Choosing whether to submit to an epidural is one of the most contentious topics regarding childbirth. On one side of the argument stand natural childbirth proponents, who believe that medical interventions inhibit bonding and chip away at the sacredness of birth. On the other side, you'll find the pro-epidural camp who feel that anything that reduces pain during labor is a godsend. No matter your choice – epidural or not, understanding how the injection works may help you decide how to move forward with confidence on delivery day.
Epidurals are popular
Epidurals are the most common form of pain medication used during labor. In fact, in the U.S., more than 50 percent of hospital births call on this type of pain management. The procedure is simple and can be completed easily in between contractions. Administering an epidural means a highly trained anesthesiologist is called in to inject anesthetic into the space near the spinal cord. While you won't feel contractions once the epidural kicks in, you'll also be numbed from the waist down. That may sound scary, but it's only temporary.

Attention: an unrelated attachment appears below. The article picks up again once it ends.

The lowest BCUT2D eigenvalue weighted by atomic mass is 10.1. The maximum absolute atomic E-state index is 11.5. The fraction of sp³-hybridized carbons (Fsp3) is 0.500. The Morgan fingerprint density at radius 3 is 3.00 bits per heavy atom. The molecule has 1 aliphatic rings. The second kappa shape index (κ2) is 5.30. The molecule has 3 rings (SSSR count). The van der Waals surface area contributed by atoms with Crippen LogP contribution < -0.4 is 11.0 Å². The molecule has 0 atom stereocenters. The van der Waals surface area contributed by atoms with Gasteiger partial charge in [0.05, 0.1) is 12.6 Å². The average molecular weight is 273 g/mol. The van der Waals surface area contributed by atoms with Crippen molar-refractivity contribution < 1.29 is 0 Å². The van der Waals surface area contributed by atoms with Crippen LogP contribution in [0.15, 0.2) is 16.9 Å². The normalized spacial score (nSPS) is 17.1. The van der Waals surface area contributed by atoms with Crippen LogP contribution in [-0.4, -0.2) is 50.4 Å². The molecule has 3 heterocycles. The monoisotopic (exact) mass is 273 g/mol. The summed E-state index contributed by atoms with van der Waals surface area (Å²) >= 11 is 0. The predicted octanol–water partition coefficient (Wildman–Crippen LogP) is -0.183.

Timing is everything
You may be tempted to beg for pain medications at the first contraction, but know this: Many health care professionals advise against early epidural use. Your doctor or midwife may suggest this type of pain relief only once your cervix has dilated to 4 or 5 centimeters with regular contractions. Any earlier and you may risk slowing down labor and dragging out the process. Epidurals take about 10 to 20 minutes to kick in, meaning that if you wait too long, you may not have the pain relief you need when you're ready to push.
What are you planning for delivery day? Are you pro-epidural or against it? Share your thoughts with other expectant moms in the comments section below.